Diamond’s Type 3 Hard-Coat Anodized Pistons

Imagine the surreal heat and cylinder pressure generated by a Top Fuel engine on a 1000-foot pass. Though the violence to the pistons isn’t as concentrated inside a street engine with a power adder, it is constant and just as debilitating over the long run. Diamond has the answer.


A street-driven nitrous-fed or supercharged engine needs the hard coat more than a competition engine because the combustion process expands from the few seconds of a quarter-mile run to hours of street use. Diamond hard-anodizes the entire piston and then moly-coats the skirt. The moly-coat wouldn’t be necessary in a drag race application, but it is genuine insurance for a street engine.

Piston rings exposed to high temperatures can become micro-welded to their ring grooves. The Type 3 aluminum oxide anodizing (technically a ceramic) provides a heat barrier, which insulates the piston. The hard-coating is approximately .002-inch thick. It penetrates the surface of the piston .001-inch and builds out another .001-inch, therefore machining allowances must be made to accommodate the thickness of the application. This hard-anodizing possesses a surface finish approaching 70-Rockwell hardness and protects pistons against excessive combustion heat, detonation damage, and skirt wear—an absolute necessity in nitrous and supercharged applications.

The Rockwell scale is based on the indentation hardness of a material. The Rockwell hardness test method consists of indenting the test material with a diamond cone or hardened steel ball indenter. In the scheme of things, a hardness of 70 Rockwell is somewhere in the middle of the scale.

As hard-anodizing gives the piston a protective coat that reduces wear and insulates it from heat, it also provides an excellent surface to apply Diamond’s moly skirt coating for even better performance.  

The hard coat process adds a cost of approximately $35 per piston and is applied on a custom basis only. Years ago, when a set of pistons cost $240, adding a further $35 for hard-coating was often considered too costly. Instead, racers would run them uncoated and purchase another set of pistons when needed. Now, the average price of pistons has risen to $900 while the anodizing costs have remained fairly stable so it is a popular concept to spend the $300 for anodizing and be able to run the pistons twice as long. Please call Diamond for details.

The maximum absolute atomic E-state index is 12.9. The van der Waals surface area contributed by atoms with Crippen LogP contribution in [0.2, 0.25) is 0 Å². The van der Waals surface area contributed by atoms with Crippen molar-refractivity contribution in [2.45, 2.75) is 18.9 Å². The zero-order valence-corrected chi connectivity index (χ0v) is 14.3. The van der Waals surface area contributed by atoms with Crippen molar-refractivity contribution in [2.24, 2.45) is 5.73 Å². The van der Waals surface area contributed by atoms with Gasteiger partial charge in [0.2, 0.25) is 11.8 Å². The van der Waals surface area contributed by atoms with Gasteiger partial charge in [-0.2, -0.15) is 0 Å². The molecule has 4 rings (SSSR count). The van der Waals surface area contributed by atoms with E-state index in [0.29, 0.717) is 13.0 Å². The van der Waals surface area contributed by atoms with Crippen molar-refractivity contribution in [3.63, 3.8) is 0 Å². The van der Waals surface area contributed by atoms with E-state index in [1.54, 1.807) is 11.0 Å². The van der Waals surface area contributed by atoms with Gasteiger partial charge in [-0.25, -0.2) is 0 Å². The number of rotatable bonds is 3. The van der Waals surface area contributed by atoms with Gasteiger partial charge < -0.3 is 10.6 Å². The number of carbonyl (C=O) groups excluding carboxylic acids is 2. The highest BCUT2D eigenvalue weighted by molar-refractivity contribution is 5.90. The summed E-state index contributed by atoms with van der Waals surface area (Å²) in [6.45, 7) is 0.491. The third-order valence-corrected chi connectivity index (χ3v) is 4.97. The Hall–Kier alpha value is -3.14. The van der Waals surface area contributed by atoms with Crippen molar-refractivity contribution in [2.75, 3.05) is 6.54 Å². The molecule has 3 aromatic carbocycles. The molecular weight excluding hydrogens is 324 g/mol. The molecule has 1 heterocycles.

For more information visit www.DiamondRacing.net and for all of your Diamond Piston needs and prices contact www.strokerktiss.com




Professional Products Powerforce+Plus SFI race spec damper for the 1992-2009 Dodge Viper

Professional Products is famous for their large selection of high-performance street and race dampers. As a result of numerous requests, they have engineered two inexpensive (approx. $200) Powerforce+Plus 6.95-inch dampers for the early 1992-’02 (#90016) and the 2003-’09 (#90017) Dodge VIPER engines. A front timing cover change was made in ’03 necessitating the damper change. These dampers meet SFI specifications for extreme race applications on high-horsepower engines. The SFI Foundation establishes strict standards for specialty/performance auto and racing equipment. Professional Products Powerforce+Plus Dodge VIPER dampers duplicate the factory damper dimensions for easy installation, are manufactured from forged 1045 steel, and include a keyway for those who prefer to add a keyslot in the crankshaft to provide extra safety. These dampers provide the best value and race ready quality when compared to anything on the market.

Visit http://www.strokerkits.com to preview their complete line of high-performance street and racing products.



AFR is proud to introduce its new bigger runner SBC performance cylinder head.

235cc SBC Eliminator Head

NEW PRODUCT –  AFR is proud to release its highest flowing 23° SBC Eliminator head, the largest offering in our all new very popular Eliminator series. The new 235cc design is a bolt on piece with standard port locations that flow more air than most of our competitors more expensive raised runner castings. Once again AFR sets the bar a wrung higher in affordable, extremely efficient, high flowing 23° aftermarket performance cylinder heads. The intake port of this head will flirt with 340 CFM’s thru it’s 2.125 valve at .750 lift, a number previously unheard of in an out of the box bolt on piece. Aimed squarely at the growing popularity of large displacement small blocks, 750 HP should be within reach for a well thought out high compression engine. Even a well engineered pump gas combination could achieve the magical and very elusive 700 HP mark. The new 235 has the exact same valve train geometry and stud location as our current 227, and will readily accept all the same hardware. Affordable offset studmount rockers are required or step up to a full shaftmount set-up for the ultimate in valvetrain reliability. The all new port designs also have explosive low and mid-lift flow that helps to better fill the cylinder with more average airflow on every intake and exhaust stroke. The intake port reaches 270+ CFM as early as .400 lift, cresting 300 CFM’s (the former peak flow yardstick for a good 23° head) before the valve even reaches a half inch of net lift (305 CFM @ .500). This will enable the end user to make big power without relying on extremely high lift cams that stress the valvetrain and the wallet with high maintenance costs. The exhaust port also doesn’t disappoint with 235 CFM’s at .500 lift (more than most of our competitors peak flow) and will flirt with 260 CFM by .750 lift. You don’t need to spend a fortune on a complete 14° or 18° set-up head to make big power now! For more detailed information view our product page: AFR’s 235cc Performance Cylinder Head.